SBC 2006 – Texans share gospel in North Carolina Hispanic community

WINSTON-SALEM, N.C.–Pastor David Galvan of Primera Iglesia Bautista Nueva Vida in the Dallas suburb of Garland noticed people were not showing up early on June 10 for the Southside Baptist Church block party as a part of Southern Baptists’ annual pre-convention evangelistic effort, this year called Crossover Triad.

So he decided to strike out on his own and do some door knocking in the Winston-Salem neighborhood, leaving his wife to interact with people as they arrived in the older neighborhood where the church that once drew 700 to 800 people had declined to a congregation of 40.

One by one, Elvia Galvan approached Spanish-speaking adults walking onto the church lawn where bounce houses and homemade carnival games attracted youngsters. It had been several years since the Galvans had been able to travel early enough to the host convention city to participate in Crossover, but they determined this year would be different.

Leaving Garland on Thursday before the SBC annual meeting, they made the 1,093-mile trip in two days in order to volunteer at the Saturday morning event. Elvia Galvan said she was thrilled to hear of a young girl’s recent decision to follow Christ as she talked with the youngster.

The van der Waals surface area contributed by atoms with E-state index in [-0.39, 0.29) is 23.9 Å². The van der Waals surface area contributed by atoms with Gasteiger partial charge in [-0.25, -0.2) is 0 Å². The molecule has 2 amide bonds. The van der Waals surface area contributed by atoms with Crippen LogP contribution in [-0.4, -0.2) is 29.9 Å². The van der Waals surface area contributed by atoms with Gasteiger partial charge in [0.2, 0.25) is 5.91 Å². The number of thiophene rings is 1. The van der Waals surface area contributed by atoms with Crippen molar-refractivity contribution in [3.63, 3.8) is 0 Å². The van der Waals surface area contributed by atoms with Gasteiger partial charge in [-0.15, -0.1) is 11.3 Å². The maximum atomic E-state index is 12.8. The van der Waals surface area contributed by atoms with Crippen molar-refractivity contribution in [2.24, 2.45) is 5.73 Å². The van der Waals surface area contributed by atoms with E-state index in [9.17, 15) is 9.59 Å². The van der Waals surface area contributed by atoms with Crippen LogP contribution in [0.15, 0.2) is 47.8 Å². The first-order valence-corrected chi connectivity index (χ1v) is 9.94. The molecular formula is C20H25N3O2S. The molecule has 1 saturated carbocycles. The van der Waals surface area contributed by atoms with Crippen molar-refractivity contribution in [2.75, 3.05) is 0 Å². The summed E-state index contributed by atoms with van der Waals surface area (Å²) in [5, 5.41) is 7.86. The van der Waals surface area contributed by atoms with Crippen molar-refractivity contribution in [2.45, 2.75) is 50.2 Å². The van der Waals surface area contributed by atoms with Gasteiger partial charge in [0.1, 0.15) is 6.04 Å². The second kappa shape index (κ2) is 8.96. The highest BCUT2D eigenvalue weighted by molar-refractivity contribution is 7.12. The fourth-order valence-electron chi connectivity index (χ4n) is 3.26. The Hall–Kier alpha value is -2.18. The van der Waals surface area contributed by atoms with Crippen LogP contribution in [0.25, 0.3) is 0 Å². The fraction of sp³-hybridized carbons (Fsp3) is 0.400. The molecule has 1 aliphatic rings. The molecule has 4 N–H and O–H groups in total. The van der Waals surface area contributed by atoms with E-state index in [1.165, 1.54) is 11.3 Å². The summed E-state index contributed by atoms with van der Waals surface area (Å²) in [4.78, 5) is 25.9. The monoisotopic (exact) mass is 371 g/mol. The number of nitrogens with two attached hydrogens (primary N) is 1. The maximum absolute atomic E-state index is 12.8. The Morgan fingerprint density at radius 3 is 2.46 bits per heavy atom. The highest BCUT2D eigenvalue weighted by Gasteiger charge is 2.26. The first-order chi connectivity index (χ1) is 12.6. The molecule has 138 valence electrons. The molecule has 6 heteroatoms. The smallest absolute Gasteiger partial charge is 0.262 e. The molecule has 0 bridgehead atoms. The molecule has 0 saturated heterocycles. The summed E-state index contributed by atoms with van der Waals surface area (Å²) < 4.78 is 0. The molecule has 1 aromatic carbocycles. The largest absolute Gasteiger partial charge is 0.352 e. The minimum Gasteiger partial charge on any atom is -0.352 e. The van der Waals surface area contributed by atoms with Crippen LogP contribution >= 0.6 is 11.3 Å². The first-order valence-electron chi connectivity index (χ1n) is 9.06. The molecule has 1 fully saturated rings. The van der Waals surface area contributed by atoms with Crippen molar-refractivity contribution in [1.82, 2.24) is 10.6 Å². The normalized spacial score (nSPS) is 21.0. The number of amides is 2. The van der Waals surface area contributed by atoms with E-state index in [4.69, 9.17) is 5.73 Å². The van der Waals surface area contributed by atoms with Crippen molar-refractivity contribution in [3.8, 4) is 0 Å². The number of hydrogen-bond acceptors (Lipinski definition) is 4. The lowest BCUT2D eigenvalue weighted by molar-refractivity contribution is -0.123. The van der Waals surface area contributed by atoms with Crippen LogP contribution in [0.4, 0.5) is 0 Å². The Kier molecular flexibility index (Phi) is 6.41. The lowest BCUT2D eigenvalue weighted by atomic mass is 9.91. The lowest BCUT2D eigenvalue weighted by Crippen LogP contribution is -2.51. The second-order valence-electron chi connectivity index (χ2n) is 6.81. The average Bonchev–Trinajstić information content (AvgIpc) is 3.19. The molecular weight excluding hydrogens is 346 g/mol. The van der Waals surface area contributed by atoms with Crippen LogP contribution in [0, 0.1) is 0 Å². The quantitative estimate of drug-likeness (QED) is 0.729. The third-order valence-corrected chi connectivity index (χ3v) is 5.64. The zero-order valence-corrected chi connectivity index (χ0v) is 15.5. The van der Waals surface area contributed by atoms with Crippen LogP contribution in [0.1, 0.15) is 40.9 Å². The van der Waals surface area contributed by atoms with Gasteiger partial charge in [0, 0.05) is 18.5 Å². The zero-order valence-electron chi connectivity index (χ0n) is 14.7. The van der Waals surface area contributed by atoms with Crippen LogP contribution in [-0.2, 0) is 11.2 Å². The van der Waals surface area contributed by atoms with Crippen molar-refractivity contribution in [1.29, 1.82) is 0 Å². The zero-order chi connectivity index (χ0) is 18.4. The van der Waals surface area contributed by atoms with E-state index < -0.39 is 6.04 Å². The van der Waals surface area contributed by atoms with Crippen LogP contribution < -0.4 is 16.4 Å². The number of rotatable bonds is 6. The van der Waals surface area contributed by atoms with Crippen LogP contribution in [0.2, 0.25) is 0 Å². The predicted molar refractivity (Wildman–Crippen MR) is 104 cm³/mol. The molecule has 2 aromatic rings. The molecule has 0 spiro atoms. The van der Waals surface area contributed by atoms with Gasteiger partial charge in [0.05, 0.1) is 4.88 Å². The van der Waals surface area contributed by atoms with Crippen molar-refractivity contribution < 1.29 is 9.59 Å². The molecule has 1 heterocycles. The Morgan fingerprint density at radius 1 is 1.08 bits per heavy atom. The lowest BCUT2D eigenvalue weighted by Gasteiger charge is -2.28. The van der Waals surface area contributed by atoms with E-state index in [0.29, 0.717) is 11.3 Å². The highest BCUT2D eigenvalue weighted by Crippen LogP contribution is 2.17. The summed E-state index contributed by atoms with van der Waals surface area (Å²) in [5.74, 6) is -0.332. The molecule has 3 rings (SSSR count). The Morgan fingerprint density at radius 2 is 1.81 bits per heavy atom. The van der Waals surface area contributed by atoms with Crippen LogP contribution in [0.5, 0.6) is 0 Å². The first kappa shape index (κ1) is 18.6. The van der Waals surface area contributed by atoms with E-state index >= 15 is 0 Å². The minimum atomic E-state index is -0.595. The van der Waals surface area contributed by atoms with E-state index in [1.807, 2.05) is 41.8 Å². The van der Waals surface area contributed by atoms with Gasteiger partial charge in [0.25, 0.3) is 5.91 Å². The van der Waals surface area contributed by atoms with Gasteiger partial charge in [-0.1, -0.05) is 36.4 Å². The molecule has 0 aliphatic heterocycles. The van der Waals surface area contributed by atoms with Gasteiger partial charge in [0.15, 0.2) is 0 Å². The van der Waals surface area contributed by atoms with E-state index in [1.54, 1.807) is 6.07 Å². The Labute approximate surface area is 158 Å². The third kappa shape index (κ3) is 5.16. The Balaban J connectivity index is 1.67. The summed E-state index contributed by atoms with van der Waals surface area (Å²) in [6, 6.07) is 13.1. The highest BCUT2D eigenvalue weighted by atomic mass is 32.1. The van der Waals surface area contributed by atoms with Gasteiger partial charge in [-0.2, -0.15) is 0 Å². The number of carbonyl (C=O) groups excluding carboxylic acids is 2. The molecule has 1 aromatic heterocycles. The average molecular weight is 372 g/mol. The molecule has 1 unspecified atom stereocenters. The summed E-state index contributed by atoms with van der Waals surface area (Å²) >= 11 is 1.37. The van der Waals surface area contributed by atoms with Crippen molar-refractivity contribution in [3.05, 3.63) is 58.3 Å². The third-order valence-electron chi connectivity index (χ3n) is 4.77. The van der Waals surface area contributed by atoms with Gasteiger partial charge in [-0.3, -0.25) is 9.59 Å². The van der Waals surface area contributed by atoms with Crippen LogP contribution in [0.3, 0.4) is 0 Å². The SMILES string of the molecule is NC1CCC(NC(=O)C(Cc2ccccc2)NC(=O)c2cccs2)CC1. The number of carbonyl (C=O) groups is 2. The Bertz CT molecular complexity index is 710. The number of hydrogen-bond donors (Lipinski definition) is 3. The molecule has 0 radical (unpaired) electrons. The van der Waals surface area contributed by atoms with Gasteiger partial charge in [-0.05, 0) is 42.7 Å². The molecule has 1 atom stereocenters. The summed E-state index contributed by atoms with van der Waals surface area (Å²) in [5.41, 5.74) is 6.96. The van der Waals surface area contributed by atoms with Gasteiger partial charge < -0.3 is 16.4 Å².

“She didn’t have a Bible so I showed her how to start reading and feed her soul with the Word of God.” Afterward, she sought out the girl’s two brothers to ask them about their relationship with Christ.

“I tried to share Christ in the neighborhood, but wasn’t that successful,” David Galvan said of his house-by-house efforts. However, he was able to talk to three families who came to the block party.

Once back at the block party, Galvan said he had a “beautiful witness” with a man named Luis who was originally from Mexico. “He was there with his wife and children. I started sharing Christ with him and he told me he was Roman Catholic–that was his defense,” Galvan said.

When Galvan asked if the man attended church, Luis said only when they venerate–a special Roman Catholic service. Galvan’s thoughts turned to his own father, whose Roman Catholic upbringing seemed similar to Luis’s. So Galvan began to share his father’s story with Luis.